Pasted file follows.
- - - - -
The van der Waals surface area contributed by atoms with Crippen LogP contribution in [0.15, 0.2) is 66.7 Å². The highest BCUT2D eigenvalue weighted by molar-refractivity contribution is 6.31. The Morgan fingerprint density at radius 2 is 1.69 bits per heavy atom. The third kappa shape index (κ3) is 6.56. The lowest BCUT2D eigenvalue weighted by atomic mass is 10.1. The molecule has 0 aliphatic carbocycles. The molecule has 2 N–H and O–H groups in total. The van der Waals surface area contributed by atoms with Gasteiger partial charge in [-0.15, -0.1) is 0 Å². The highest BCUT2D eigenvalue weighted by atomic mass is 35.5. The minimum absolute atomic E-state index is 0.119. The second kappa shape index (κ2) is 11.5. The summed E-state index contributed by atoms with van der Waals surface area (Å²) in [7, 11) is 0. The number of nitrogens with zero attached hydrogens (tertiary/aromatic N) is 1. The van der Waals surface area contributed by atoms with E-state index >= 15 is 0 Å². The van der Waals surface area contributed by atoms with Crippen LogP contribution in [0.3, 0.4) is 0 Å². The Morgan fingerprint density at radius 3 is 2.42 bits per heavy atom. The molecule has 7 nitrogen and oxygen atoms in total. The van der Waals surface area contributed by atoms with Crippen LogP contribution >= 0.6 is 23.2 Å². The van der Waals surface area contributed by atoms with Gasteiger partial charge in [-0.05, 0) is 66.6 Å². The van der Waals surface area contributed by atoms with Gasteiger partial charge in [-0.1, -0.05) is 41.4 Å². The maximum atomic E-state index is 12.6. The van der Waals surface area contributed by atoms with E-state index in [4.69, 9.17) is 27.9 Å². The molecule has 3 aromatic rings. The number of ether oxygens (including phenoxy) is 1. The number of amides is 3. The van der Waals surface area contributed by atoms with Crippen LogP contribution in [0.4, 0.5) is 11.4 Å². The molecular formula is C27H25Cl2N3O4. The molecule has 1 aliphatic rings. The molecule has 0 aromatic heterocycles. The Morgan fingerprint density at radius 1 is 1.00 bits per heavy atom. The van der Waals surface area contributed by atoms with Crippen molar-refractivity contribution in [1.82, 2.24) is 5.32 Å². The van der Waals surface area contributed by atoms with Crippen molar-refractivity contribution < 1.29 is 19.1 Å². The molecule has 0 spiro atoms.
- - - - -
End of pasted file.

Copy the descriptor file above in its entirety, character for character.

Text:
The van der Waals surface area contributed by atoms with Crippen LogP contribution in [0.15, 0.2) is 66.7 Å². The highest BCUT2D eigenvalue weighted by molar-refractivity contribution is 6.31. The Morgan fingerprint density at radius 2 is 1.69 bits per heavy atom. The third kappa shape index (κ3) is 6.56. The lowest BCUT2D eigenvalue weighted by atomic mass is 10.1. The molecule has 0 aliphatic carbocycles. The molecule has 2 N–H and O–H groups in total. The van der Waals surface area contributed by atoms with Gasteiger partial charge in [-0.15, -0.1) is 0 Å². The highest BCUT2D eigenvalue weighted by atomic mass is 35.5. The minimum absolute atomic E-state index is 0.119. The second kappa shape index (κ2) is 11.5. The summed E-state index contributed by atoms with van der Waals surface area (Å²) in [7, 11) is 0. The number of nitrogens with zero attached hydrogens (tertiary/aromatic N) is 1. The van der Waals surface area contributed by atoms with E-state index >= 15 is 0 Å². The van der Waals surface area contributed by atoms with Crippen LogP contribution in [0.3, 0.4) is 0 Å². The Morgan fingerprint density at radius 3 is 2.42 bits per heavy atom. The molecule has 7 nitrogen and oxygen atoms in total. The van der Waals surface area contributed by atoms with Crippen LogP contribution >= 0.6 is 23.2 Å². The van der Waals surface area contributed by atoms with Gasteiger partial charge in [-0.05, 0) is 66.6 Å². The van der Waals surface area contributed by atoms with Gasteiger partial charge in [-0.1, -0.05) is 41.4 Å². The maximum atomic E-state index is 12.6. The van der Waals surface area contributed by atoms with E-state index in [4.69, 9.17) is 27.9 Å². The molecule has 3 aromatic rings. The number of ether oxygens (including phenoxy) is 1. The number of amides is 3. The van der Waals surface area contributed by atoms with Crippen LogP contribution in [0.4, 0.5) is 11.4 Å². The molecular formula is C27H25Cl2N3O4. The molecule has 1 aliphatic rings. The molecule has 0 aromatic heterocycles. The Morgan fingerprint density at radius 1 is 1.00 bits per heavy atom. The van der Waals surface area contributed by atoms with Crippen molar-refractivity contribution in [1.82, 2.24) is 5.32 Å². The van der Waals surface area contributed by atoms with Crippen molar-refractivity contribution < 1.29 is 19.1 Å². The molecule has 0 spiro atoms.